PSTC Seminar Room, Mencoff Hall 205
Benjamin Cornwell, Associate Professor of Sociology, Cornell University
Social sequence analysis is a relatively new set of methods that demonstrate how the timing and ordering of social phenomena shapes a variety of important outcomes, such as individual well-being, organizational performance, and the evolution of social networks. Cornwell's recent book, Social Sequence Analysis (2015, Cambridge University Press), provides a comprehensive guide for the measurement and representation of a wide variety of ordered social phenomena, such as sequences of real-time social activities throughout the course of the day and patterns of life-course phenomena. This workshop provides a general introduction to some of the main approaches to sequence analysis and relates some examples of their applications in the social sciences.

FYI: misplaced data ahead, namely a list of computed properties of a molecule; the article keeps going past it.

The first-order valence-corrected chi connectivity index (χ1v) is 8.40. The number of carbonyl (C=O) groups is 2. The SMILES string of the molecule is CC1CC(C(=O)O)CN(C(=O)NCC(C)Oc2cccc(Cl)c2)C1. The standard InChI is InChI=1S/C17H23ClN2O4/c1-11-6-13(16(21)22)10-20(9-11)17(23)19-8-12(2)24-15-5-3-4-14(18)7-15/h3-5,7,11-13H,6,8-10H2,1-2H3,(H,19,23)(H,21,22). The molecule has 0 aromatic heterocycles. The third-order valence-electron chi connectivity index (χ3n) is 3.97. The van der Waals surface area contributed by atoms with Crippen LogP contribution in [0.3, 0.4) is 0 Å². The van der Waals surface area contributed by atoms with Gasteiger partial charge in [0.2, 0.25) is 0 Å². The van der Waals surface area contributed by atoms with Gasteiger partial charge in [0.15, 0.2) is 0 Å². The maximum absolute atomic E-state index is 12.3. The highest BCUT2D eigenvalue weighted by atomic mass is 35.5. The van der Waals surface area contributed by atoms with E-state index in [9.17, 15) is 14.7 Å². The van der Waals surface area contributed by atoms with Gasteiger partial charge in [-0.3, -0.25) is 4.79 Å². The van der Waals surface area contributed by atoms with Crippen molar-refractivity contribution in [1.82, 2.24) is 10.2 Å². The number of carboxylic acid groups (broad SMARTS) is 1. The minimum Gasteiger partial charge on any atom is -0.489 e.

Benjamin Cornwell received his Ph.D. in Sociology at the University of Chicago in 2007. He has published over 50 papers and two books on a variety of topics, but his research focuses on the implications of social network structure and sequence processes – and, in particular, how they shape social stratification with respect to race/ethnicity and social class. He has documented the role of social network structure in a wide variety of processes, including health, risk behaviors, and access to valuable resources like credit and expertise. His recent work on sequence analysis explores how the ordering of social phenomena affects a variety of phenomena including the stress process and social network change. He is currently an investigator on the National Social Life, Health, and Aging Project (NSHAP). His research on the dynamic nature of networks in later life has been covered in numerous media outlets, including CNN, HuffPost, MSNBC, The New York Times, Chicago Tribune, and Los Angeles Times.